Friday, November 11, 2011
We awoke to another bright blue sky and calm waters - it was too bad we were leaving so early in the morning. We packed our bags, knowing that we'd be packing again in Antananarivo to account for the fact that we couldn't have liquids, could have a personal item, etc. There were a lot of fisherman out early (6am, give or take) in their canoes, out looking for fish. Some of them were using nets, which we were told was a no-no, so perhaps they were out so early in the hopes no one would see them.
We had breakfast in the bar area, knowing that all the workers would essentially have the day off as soon as we left, so we wanted to eat and be done early so they could enjoy their day. We left the lodge just before 7, but not without a close call. Ernest asked if we had all our bags in the car, and we figured they were there, but in fact there was only 2 of the 4. The other 2 were still being brought over, so thankfully Ernest asked us that. On the drive out, we passed through the villages that Justin and Ernest had walked through the day before. There were far more many people out, doing their shopping and trading. We were told that every day, people from the mountains walk down 10km with a bunch of casava, which they trade for fish and other products, then walk back and sell whatever excess fish they have when they get back to the mountains. We were also told that casava has no calcium in it, and since that is the main staple of the area, that is the reason that many people's teeth are bad or missing.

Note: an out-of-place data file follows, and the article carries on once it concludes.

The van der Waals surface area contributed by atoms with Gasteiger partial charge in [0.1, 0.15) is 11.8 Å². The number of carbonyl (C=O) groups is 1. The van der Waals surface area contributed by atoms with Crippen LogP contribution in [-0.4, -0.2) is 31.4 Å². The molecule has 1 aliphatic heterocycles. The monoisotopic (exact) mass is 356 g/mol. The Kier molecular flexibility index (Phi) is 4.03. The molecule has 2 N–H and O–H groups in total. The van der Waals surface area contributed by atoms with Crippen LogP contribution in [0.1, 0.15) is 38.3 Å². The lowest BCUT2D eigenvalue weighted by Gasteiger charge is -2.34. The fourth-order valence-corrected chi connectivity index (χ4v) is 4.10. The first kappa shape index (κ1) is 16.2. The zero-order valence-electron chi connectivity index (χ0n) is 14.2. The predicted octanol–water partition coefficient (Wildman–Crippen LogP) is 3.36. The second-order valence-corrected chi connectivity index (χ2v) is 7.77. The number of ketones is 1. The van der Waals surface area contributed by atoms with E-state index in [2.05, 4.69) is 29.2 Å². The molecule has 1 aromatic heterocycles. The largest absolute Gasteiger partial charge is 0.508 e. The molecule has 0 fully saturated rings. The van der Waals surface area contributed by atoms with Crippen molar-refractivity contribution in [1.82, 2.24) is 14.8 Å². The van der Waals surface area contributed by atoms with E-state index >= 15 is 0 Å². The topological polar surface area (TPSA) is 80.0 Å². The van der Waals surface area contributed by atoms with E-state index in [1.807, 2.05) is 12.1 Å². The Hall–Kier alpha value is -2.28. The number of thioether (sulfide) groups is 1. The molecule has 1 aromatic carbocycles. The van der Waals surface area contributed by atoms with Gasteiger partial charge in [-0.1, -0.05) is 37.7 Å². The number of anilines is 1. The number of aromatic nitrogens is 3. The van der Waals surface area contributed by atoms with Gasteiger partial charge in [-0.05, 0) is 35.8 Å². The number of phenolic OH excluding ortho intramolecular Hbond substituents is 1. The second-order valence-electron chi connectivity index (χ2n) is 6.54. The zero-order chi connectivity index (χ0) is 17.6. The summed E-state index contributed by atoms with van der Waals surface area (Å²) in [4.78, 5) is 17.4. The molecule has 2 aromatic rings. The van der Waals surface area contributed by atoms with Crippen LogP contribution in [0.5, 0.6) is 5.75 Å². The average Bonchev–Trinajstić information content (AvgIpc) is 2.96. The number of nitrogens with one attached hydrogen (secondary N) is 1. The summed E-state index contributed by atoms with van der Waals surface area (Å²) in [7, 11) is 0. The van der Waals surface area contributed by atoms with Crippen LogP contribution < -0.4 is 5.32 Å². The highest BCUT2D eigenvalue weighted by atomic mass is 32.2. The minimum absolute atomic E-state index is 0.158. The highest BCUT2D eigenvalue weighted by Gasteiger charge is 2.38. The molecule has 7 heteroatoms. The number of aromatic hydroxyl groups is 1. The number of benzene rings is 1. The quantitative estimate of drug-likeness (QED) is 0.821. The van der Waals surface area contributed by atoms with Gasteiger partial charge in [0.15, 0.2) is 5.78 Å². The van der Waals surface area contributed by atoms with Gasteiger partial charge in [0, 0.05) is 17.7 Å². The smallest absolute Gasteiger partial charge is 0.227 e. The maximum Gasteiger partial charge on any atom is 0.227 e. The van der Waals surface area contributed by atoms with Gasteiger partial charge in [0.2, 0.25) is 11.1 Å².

The drive back to Fort Dauphin seemed a little rougher than when we came, but that could be from the drinking the night before. We got back to Fort Dauphin a little early, so the airport wasn't open yet. We were a little worried by how empty the airport was that our flight had been cancelled, but thankfully we were just early. So we went on an impromptu city tour, seeing the sights of Fort Dauphin. The natural scenery in Fort Dauphin is spectacular, with beach after beach on bay after bay. We were told that during the whale season, it is easy to spot whales just standing on the road above the beaches. Today we saw none, though. In addition to all of the beaches, there are also large granite peaks on the backside of the city, sticking up far above any of the buildings. It reminded us a bit of Cape Town, with all the beaches and the mountains so close to the water. Fort Dauphin, however, is just a relatively small town, best as we could tell.
Back at the airport, they opened the line for check-in about 5 minutes after we got there, and got checked in without hassle. We crossed our fingers that we would finish all of our Air Madagascar flights without issue, and that the Air France flights would be a non-event. After about 30 minutes, a bunch more people showed up, including what we think (we weren't certain) were the loud Americans from Berenty that had been feeding the lemurs at breakfast a couple days before. We thought it was them because they were about the same age, and also the same degree of loud and obnoxious. One lady was talking to her friend 20 feet away, where the entire waiting area could hear their conversation. Meanwhile, the people we had been seated next to for 30 minutes contuined to have their quiet conversation that we couldn't hear a word of. It's no wonder Canadian pins sell so well.